Sweden is one of the few nations expected to meet or exceed its target according to the Kyoto Protocol and is lauded as one of the countries that has adopted the most stringent measures to address global warming on the basis of emission levels and trends and climate policy. Since 2000, greenhouse gas emissions in Sweden have been an average of 3.7 percent below levels in 1990 and are expected to be 4 percent lower in 2010. This meets Sweden's national target of reducing emissions by 4 percent between 1990 and 2012.
Sweden has committed to becoming the world's first oil-free nation by 2020. The Swedish Government's Commission on Oil Independence proposed measures necessary to eliminate Sweden's dependence on fossil fuels for transport and heating and promotes the use of renewable alternatives. In 1970, 77 percent of Sweden's energy came from oil, but this amount decreased to 32 percent by 2003. Nuclear power will be phased out, and Sweden has invested heavily in the development of wind and water power plants. Innovative programs including the use of boilers that use wood-based pellets have dramatically decreased the use of oil for home heating, and tax exemptions enabling drivers to use ethanol-based fuel have increased compliance among residents. Sweden's climate strategy involves partnerships between the business community, scientists, and politicians.
Recent modelling scenarios indicate an increase in annual mean temperature in Sweden of between 4.5-8.1 degrees F (2.5-4.5 degrees C) by 2100, with a greater increase in temperature and rate of precipitation during the winter than the summer. Specific effects include flooding resulting from increased precipitation and heavier rainfall. Summer drought and water shortages are expected in southern Sweden because of changes in precipitation rates and increased evaporation. Although the flora and fauna of Sweden may be enriched by a number of southern species, northern species and those indigenous to the Baltic Sea region will be displaced.
Agricultural yields are likely to benefit from warmer temperatures, with extended growing periods and better conditions for cultivation leading to increased harvest yields of around 20 percent and an increased number of commercial crops. A warmer climate would result in elevated levels of pests and disease, leading to the more frequent usage of pesticides. Anticipated changes in temperature and salinity in the Baltic Sea are expected to have an adverse effect on species of importance to the fisheries sector such as Baltic herring, cod, salmon, turbot, and plaice. Species composition is expected to shift as new fish and shellfish species are introduced from the south. Reduced sea-ice cover may also have an adverse effect on reproduction for flatfish, whereas warm-water species such as pike, perch, and carp may benefit from higher water temperatures.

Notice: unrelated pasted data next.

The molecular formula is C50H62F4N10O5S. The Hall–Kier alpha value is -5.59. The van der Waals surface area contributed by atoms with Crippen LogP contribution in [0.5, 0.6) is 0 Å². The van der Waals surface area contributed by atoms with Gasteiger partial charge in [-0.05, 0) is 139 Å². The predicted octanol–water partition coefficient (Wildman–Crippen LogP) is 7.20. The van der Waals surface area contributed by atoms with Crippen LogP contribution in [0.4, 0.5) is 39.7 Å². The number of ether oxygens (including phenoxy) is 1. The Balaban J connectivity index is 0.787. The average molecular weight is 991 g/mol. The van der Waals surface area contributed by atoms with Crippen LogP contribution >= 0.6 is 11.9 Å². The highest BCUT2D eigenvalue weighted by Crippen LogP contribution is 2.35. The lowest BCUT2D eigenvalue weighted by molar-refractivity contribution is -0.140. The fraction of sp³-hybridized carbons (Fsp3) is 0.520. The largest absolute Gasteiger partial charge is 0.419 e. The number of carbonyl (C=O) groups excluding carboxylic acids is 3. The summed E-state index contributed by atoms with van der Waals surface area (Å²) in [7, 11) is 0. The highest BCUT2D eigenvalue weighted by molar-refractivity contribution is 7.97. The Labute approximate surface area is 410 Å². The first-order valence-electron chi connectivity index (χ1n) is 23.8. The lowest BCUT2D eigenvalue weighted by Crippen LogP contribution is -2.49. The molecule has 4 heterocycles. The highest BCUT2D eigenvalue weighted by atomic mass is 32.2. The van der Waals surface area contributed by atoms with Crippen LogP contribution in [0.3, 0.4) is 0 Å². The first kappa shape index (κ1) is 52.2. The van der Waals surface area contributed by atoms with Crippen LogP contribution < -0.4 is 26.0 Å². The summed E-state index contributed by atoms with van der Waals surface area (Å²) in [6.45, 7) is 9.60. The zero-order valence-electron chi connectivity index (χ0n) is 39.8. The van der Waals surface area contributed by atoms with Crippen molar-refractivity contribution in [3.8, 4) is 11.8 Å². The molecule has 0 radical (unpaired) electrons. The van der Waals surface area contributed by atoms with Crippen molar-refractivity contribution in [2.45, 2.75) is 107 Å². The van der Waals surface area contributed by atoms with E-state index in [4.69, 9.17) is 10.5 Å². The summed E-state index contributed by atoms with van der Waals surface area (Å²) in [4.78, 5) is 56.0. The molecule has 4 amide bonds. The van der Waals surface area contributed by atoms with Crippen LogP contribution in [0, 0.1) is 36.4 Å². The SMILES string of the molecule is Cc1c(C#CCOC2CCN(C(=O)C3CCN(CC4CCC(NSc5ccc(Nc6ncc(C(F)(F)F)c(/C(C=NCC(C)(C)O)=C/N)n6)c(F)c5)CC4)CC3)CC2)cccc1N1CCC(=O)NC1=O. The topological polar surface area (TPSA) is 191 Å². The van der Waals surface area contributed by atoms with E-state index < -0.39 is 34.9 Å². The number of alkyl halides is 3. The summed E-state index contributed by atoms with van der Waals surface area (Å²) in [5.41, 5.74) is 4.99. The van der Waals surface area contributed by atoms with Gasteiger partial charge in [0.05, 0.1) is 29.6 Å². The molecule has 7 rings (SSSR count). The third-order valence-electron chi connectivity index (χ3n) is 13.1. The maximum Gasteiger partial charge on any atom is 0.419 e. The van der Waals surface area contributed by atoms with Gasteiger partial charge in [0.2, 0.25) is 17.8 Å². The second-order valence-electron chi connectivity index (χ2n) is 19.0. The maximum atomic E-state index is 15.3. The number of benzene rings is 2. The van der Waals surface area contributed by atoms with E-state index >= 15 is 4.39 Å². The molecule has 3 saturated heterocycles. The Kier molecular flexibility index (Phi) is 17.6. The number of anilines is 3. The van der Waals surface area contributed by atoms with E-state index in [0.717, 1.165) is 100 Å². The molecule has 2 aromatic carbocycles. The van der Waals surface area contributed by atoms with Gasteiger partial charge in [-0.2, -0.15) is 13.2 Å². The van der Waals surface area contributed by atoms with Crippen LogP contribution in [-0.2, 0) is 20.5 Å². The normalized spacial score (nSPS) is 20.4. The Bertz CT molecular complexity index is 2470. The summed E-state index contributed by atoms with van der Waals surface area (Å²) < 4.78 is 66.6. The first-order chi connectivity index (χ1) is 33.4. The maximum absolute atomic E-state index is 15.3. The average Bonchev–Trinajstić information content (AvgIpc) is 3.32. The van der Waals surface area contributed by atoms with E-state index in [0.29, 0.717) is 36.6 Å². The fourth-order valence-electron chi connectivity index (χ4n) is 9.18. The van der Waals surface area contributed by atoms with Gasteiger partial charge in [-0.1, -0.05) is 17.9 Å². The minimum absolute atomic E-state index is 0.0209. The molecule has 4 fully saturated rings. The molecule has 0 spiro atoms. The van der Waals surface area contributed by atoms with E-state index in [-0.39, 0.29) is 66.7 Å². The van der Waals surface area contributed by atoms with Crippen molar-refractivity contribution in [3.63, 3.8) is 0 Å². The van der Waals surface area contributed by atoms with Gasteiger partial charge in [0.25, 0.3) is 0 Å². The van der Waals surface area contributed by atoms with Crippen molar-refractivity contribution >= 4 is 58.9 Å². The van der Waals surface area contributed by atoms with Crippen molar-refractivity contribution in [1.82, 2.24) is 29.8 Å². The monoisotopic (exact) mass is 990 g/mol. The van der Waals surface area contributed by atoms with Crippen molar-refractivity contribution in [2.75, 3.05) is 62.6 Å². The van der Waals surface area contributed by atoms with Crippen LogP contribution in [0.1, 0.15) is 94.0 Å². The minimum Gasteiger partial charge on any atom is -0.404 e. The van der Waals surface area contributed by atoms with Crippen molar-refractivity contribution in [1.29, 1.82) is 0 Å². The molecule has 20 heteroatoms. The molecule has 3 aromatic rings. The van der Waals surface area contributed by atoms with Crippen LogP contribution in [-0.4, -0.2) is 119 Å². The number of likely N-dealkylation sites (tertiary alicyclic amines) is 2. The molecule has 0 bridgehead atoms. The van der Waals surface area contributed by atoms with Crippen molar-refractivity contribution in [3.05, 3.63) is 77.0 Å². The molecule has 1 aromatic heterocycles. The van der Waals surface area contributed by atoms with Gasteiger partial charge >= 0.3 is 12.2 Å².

SEE ALSo: Kyoto Protocol; Renewable Energy Policy Project (REPP); Stockholm Environmental Institute (SEI).
BIBLIoGRAPHY. Jon Moen, Karin Aune, Lars Edenius, and Anders Angerbjorn, "Potential Effects of Climate Change on Treeline Position in the Swedish Mountains," Ecology and Society (v.9/1, 2004); Markku Rummukainen, Sten Bergstrom, Gunn Persson, Johan Rodhe, and Michael Tjernstrom, "The Swedish Regional Climate Modelling Programme, SWECLIM: A Review," Ambio (v.33/4-5, 2004).
Joanna Kafarowski University of Northern British Columbia
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Renewable energy is energy that is generated from sunlight, rain, tides, geothermal heat and wind. These sources are naturally and constantly replenished, which is why they are deemed as renewable. The usage of renewable energy sources is very important when considering the sustainability of the existing energy usage of the world. While there is currently an abundance of non-renewable energy sources, such as nuclear fuels, these energy sources are depleting. In addition to being a non-renewable supply, the non-renewable energy sources release emissions into the air, which has an adverse effect on the environment.